The Second 90 Days (Reader’s Edition)

A Game So Nice I’ll Play it Twice

Posted on September 25, 2014

I’ve launched a second ninety day campaign to reform the delivery of mental health services at Kaiser. After a rejuvenating summer, I’ve jumped off the fence to organize a new wave of challenges to the current system of care. While the first “90 Days” might be seen as a primer for fighting an institution from the inside out, the next segment (from October 2014 through New Year’s Day), will, if I’m lucky, demonstrate how one person can make a difference from the outside.

Now that I’m no longer an employee of The Permanente Medical Group (TPMG), and am no longer a card carrying member of the National Union of Healthcare Workers (NUHW), my standing to comment on the global deficits in Kaiser’s mental health program has changed. I speak now as a concerned member of the community. We all suffer when the number one provider of mental health services in California delivers less than adequate care. I speak also as a private therapist who sees the fallout of poor treatment in my Kaiser member clients, those who pay me on top of paying their premiums through their employer, privately, or through the Medicare or Medicaid system. And lastly I speak now as a payer of state and federal taxes, subsidizing these substandard, federally- and state-funded mental health programs.

On September 9, 2014, moments before they were slated to argue their case in front of an administrative law judge in Oakland, Kaiser dropped their appeal of the Department of Managed Health Care’s $4 million fine. (The fine, if you recall, was levied for delaying access to initial mental health appointments and for discouraging members from seeking services.) Just as remarkably, Kaiser has begun to develop protocols to subcontract the overflow of psychiatry department intakes to a behavioral managed health care group, ValueOptions.

These are incredible developments! Kaiser lawyers, it seems, knew they couldn’t prove Kaiser mental health administrators had responded to the DMHC’s allegations sufficiently or quickly enough, and told Kaiser executives not to fight the fines in court. And, by subcontracting mental health services to ValueOptions, Kaiser has admitted that they are unable to do the job the DMHC is mandating without hiring more help. They are admitting that they are, in fact, understaffed. Which is what therapists have been arguing  for three years now.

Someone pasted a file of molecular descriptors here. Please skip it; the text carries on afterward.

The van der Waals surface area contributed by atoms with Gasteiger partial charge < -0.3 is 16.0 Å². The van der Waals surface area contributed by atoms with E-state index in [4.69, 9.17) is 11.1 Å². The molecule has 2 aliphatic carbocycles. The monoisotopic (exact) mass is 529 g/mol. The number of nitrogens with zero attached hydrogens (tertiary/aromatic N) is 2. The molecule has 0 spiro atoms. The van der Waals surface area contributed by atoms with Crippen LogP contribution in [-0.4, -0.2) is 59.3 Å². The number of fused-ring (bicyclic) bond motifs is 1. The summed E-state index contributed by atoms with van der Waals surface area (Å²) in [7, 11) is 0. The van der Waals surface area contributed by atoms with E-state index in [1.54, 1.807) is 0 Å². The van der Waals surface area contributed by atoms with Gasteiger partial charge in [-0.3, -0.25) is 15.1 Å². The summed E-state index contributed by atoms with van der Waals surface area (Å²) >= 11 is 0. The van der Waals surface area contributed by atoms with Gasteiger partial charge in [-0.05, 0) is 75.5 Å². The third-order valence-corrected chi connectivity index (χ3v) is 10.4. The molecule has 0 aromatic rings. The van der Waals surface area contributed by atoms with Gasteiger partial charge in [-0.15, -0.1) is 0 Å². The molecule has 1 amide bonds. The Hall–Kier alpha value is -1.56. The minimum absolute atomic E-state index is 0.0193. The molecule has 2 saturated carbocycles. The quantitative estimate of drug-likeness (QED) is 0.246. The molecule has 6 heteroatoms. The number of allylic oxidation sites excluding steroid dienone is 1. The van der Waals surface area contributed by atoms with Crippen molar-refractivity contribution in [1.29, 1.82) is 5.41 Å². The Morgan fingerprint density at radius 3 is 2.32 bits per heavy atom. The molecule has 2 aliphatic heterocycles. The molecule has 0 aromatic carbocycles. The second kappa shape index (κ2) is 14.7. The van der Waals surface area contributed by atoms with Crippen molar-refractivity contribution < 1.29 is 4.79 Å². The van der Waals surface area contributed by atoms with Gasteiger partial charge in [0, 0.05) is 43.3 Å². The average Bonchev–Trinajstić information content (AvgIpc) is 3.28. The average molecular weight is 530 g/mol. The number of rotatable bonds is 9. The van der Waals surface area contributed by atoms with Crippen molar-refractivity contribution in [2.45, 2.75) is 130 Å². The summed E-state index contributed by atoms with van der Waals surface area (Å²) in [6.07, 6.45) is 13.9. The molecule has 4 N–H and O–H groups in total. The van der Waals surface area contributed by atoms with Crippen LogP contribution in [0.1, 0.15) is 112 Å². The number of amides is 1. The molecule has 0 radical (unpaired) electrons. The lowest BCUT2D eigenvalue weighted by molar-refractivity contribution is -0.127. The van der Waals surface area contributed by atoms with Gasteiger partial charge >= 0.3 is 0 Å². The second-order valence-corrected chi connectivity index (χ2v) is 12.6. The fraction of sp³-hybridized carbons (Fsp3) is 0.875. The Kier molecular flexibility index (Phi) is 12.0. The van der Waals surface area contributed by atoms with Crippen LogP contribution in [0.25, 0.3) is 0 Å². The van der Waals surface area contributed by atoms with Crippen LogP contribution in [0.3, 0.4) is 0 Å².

This is no time to take the pressure off! As a corporation, Kaiser will spend as little money as possible appeasing state regulators. They will continue to need their feet held to the fire if they are going to implement meaningful change.

So, whether you’re inside Kaiser, fighting to get your clients the basic help they need,  or out, trying to improve the mental health of our entire community, let’s keep this mighty ball a-rollin’!

(90 days (or so) to go.)


Let’s Talk Medicare Fraud

Posted on October 15, 2014

According to the Kaiser Family Foundation, in 2013 Kaiser had 8% of the Medicare Advantage market. That means that last year 1.1 million elderly and disabled Americans received their health care, including mental health care, through the Kaiser Advantage program. Medicare recipients get their care side by side with other Kaiser members whose premiums are paid by employers or privately. All of the deficits in care I observed while working as a therapist at Kaiser from September 2006 through May 2014, documented in the first “90 Days” of this blog, apply to Medicare patients too.

When a Medicare beneficiary chooses Kaiser as its provider, Medicare pays Kaiser a monthly premium on behalf of the beneficiary in expectation that the consumer will get a basic level of care. Medicare also pays additional fees as incentives for Kaiser to treat “sicker” patients. I read about the abuse of this additional fee system in an article by Fred Schulte of the Center for Public Integrity in Washington DC. He reports that Medicare Advantage patients get higher “risk scores” if they have diagnoses that lead to more expensive care, like hypertension. Like Major Depression, Recurrent. And higher risk scores translate to higher reimbursement rates that Medicare pays Kaiser, presumably for additional care.

According to federal parity laws, Kaiser is compelled to provide basic mental health care at a level comparable to physical health care, to all its clients, including Medicare clients. With the risk score system, Kaiser accepts additional funds to provide additional care for people with mental health diagnoses like Major Depression. But Medicare beneficiaries aren’t getting additional care. They’re not even getting basic care.

I made the argument in the first “90 Days” that Kaiser does not provide the most basic services expected by consumers and therapists, let alone parity services. The most standard treatment protocol in the Kaiser mental health model of care is a single hour of initial assessment, followed by referral to a skills group, with a follow-up one-on-one therapy appointment booked typically a month in the future. The drop out rate from the skills groups for major depression and panic disorder (two of the most utilized treatment tracks) is 75% or higher. Without the support of an individual therapist who meets weekly for at least the first month of treatment, most (75% or more of) new clients get discouraged and drop out.

Kaiser might claim that an initial drop out rate of 75% is par for the course for mental health treatment, and that this high rate doesn’t prove they need to hire more therapists. That might be a credible defense if they had a meaningful quality assurance program, as required by law, to back up the claim.